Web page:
Alexandria Digital Research Library

Domesticating Vengeance: The Female Revenger in Early Modern English Drama, 1566-1700

Stanavage, Liberty Star
Degree Grantor:
University of California, Santa Barbara.English
Degree Supervisor:
Kearney James
Place of Publication:
[Santa Barbara, Calif.]
University of California, Santa Barbara
Creation Date:
Issued Date:
Early Modern
Gender - history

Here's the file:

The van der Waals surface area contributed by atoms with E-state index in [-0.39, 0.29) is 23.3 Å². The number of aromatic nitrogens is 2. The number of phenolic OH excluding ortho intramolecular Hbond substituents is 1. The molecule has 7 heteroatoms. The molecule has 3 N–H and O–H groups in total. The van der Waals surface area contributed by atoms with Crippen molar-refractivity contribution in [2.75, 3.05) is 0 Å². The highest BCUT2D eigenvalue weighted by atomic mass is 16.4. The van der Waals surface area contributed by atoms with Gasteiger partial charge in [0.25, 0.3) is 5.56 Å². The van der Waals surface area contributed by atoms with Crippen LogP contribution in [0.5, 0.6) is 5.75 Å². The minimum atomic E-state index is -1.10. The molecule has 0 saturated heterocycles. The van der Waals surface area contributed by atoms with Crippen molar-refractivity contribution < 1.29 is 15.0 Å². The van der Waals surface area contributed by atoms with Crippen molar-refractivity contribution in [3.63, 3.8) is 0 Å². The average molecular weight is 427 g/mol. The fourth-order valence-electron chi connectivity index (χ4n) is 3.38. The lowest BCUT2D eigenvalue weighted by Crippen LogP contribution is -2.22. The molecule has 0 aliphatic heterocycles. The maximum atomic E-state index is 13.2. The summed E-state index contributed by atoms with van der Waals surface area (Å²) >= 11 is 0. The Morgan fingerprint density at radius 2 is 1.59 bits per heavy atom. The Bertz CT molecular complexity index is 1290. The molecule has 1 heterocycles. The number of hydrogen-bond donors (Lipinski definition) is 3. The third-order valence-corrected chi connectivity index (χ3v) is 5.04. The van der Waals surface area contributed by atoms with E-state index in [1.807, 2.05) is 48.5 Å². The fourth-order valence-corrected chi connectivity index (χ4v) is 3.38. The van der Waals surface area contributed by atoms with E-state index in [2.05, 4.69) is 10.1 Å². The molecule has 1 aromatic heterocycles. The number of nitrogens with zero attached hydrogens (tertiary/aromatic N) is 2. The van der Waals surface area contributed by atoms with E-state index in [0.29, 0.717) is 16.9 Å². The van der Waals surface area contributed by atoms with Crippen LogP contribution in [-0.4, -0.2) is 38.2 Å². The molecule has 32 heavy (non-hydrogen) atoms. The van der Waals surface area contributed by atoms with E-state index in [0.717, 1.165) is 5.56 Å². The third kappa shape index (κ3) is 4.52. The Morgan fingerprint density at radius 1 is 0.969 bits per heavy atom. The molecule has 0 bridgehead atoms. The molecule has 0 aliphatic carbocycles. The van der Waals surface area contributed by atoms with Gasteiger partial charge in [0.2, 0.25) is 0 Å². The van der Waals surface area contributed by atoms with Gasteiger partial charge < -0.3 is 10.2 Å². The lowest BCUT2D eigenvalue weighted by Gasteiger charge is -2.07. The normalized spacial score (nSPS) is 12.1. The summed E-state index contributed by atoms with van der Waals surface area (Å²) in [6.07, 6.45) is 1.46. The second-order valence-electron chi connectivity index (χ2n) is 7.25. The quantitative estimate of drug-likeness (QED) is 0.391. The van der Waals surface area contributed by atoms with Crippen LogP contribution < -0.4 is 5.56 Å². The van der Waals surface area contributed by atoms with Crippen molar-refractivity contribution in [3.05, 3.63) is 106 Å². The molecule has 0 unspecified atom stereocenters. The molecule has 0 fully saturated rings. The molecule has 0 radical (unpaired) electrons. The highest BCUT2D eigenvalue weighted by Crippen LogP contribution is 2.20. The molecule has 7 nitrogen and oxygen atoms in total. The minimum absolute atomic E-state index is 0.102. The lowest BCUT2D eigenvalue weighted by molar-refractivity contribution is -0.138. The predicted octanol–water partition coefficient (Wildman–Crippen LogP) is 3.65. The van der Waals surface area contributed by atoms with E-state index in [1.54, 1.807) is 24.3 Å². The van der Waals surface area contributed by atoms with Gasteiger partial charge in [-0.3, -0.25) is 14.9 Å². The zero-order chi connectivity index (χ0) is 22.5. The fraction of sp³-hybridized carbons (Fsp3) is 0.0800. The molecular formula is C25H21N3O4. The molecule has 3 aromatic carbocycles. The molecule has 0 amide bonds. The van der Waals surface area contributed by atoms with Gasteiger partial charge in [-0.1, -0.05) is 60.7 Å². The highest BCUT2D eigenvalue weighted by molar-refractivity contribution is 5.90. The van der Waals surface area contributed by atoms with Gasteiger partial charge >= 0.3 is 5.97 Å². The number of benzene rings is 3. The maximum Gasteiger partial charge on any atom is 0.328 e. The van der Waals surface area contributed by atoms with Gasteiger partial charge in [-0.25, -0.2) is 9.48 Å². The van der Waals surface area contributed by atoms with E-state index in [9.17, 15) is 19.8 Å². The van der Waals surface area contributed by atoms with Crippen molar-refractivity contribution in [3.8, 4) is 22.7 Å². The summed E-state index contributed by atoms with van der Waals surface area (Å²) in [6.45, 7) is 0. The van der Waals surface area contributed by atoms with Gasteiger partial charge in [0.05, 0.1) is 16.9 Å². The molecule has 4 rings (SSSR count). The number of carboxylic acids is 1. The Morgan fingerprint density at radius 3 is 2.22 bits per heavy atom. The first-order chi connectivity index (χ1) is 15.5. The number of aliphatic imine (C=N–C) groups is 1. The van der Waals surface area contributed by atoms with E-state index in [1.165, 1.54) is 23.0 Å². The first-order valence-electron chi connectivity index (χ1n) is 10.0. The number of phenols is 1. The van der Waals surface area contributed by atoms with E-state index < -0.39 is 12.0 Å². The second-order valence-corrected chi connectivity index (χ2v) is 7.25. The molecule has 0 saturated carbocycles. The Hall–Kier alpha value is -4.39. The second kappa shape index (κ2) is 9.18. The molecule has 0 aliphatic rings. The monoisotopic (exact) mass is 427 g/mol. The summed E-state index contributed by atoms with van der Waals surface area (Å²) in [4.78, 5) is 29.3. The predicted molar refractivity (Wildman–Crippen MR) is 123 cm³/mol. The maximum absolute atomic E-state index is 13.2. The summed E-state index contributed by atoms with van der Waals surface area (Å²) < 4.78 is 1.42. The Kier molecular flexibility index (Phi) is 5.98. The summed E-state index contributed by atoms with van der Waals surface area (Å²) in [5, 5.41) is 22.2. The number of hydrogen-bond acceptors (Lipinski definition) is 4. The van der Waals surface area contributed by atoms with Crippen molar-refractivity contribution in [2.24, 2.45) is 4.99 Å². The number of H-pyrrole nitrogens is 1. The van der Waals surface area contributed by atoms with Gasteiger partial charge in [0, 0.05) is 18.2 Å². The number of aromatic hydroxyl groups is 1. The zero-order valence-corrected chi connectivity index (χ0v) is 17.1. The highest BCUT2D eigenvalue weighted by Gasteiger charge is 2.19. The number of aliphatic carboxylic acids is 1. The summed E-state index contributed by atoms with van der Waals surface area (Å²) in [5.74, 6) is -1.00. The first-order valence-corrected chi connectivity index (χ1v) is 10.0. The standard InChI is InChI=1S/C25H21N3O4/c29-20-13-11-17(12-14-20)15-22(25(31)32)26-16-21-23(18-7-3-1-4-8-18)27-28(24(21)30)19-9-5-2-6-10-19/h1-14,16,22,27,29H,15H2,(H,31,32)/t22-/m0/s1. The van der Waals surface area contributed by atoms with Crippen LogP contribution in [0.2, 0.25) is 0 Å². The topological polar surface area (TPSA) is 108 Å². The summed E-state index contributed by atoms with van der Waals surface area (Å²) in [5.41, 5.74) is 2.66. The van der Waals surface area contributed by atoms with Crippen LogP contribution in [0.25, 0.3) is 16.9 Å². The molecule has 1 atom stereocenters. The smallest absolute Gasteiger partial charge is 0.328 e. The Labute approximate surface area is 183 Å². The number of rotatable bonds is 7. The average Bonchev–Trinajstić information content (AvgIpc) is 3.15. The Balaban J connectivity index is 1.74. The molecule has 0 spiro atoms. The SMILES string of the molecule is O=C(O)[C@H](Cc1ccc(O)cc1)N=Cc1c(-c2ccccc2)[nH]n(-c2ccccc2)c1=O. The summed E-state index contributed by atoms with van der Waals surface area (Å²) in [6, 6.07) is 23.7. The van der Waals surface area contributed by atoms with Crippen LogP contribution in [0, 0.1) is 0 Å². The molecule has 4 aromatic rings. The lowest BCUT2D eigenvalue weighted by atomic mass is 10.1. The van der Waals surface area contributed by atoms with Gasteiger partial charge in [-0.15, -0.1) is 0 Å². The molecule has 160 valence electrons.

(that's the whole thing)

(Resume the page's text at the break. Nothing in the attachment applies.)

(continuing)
This project examines the female revenger on the early modern stage and how this figure dramatizes cultural tensions about gendered identity in early modern England. Despite the tremendous critical attention early modern revenge tragedy has received, and despite attempts to read revenge in relation to gender, few scholars have offered a sustained reading of the female revenger. By focusing almost entirely on male revengers, studies of revenge tragedy have created an oversimplified narrative of the revenge tradition and its relation to conceptions of gender in the early modern period. I contend that female revengers on the Renaissance stage have a profoundly different relationship to revenge than their male counterparts, who are typically characterized as effeminate and self-alienated. I begin with the simple observation that female revengers of the Elizabethan period are able to channel the dangerous passion of revenge without experiencing any threat to their sense of self. My project tracks a shift in the gendering of revenge and charts the gradual disempowerment of the female revenger across the early modern period, relating the diminished rhetorical agency of the figure to shifting cultural ideas about the passions, heroism and the gendered body. I trace this female revenger from neo-Stoic translations of Seneca in the 1560s, particularly John Studley's reworking of Seneca's <italic>Medea</italic>, through plays from the 1580s and 1590s (Kyd's <italic>The Spanish Tragedy</italic>, Shakespeare's <italic>Henry VI</italic> tetralogy and <italic>Titus Andronicus</italic>, and the anonymous <italic>Arden of Faversham</italic>) and the Stuart stage (Shirley's <italic>The Maid's Revenge</italic> and John Ford's <italic>'Tis Pity She's a Whore</italic> and <italic>Love's Sacrifice</italic>). I conclude the dissertation with Ravenscroft's rewriting of Shakespeare's <italic>Titus Andronicus</italic> and Congreve's comedy, <italic>The Way of the World</italic>, arguing that the failure of female revenge on the Restoration stage demonstrates a shift in the perception of revenge from an `effeminizing' heated and embodied drive to a rational, if amoral, masculine "dish best served cold." By highlighting the critically neglected figure of the female revenger and tracking its transformation from the Elizabethan era through the Restoration, my project challenges our understanding of both the revenge tradition and early modern gender.

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